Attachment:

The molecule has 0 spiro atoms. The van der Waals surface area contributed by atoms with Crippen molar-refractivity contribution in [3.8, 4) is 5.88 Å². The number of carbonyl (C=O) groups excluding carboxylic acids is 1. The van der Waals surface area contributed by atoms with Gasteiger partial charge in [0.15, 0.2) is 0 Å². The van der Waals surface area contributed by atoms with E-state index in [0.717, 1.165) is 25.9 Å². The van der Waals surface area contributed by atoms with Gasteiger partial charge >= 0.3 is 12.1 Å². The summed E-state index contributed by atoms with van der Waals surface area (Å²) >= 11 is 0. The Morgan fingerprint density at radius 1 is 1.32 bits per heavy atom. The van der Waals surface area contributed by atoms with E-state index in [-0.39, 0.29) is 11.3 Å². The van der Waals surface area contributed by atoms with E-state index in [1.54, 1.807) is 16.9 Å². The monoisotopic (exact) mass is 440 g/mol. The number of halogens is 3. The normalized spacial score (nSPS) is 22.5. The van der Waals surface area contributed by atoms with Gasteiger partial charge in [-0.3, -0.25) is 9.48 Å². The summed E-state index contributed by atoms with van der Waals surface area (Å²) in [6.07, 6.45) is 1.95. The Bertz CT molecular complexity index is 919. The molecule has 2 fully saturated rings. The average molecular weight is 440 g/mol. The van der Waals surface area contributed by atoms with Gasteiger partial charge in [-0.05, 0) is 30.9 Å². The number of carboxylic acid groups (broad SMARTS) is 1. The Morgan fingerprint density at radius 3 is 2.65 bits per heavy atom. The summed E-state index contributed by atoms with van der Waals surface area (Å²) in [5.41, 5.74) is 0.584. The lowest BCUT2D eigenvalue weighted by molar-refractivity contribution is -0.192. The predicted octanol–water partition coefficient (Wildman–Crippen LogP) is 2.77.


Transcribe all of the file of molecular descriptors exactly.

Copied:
The molecule has 0 spiro atoms. The van der Waals surface area contributed by atoms with Crippen molar-refractivity contribution in [3.8, 4) is 5.88 Å². The number of carbonyl (C=O) groups excluding carboxylic acids is 1. The van der Waals surface area contributed by atoms with Gasteiger partial charge in [0.15, 0.2) is 0 Å². The van der Waals surface area contributed by atoms with E-state index in [0.717, 1.165) is 25.9 Å². The van der Waals surface area contributed by atoms with Gasteiger partial charge >= 0.3 is 12.1 Å². The summed E-state index contributed by atoms with van der Waals surface area (Å²) >= 11 is 0. The Morgan fingerprint density at radius 1 is 1.32 bits per heavy atom. The van der Waals surface area contributed by atoms with E-state index in [-0.39, 0.29) is 11.3 Å². The van der Waals surface area contributed by atoms with E-state index in [1.54, 1.807) is 16.9 Å². The monoisotopic (exact) mass is 440 g/mol. The number of halogens is 3. The normalized spacial score (nSPS) is 22.5. The van der Waals surface area contributed by atoms with Gasteiger partial charge in [-0.3, -0.25) is 9.48 Å². The summed E-state index contributed by atoms with van der Waals surface area (Å²) in [6.07, 6.45) is 1.95. The Bertz CT molecular complexity index is 919. The molecule has 2 fully saturated rings. The average molecular weight is 440 g/mol. The van der Waals surface area contributed by atoms with Gasteiger partial charge in [-0.05, 0) is 30.9 Å². The number of carboxylic acid groups (broad SMARTS) is 1. The Morgan fingerprint density at radius 3 is 2.65 bits per heavy atom. The summed E-state index contributed by atoms with van der Waals surface area (Å²) in [5.41, 5.74) is 0.584. The lowest BCUT2D eigenvalue weighted by molar-refractivity contribution is -0.192. The predicted octanol–water partition coefficient (Wildman–Crippen LogP) is 2.77.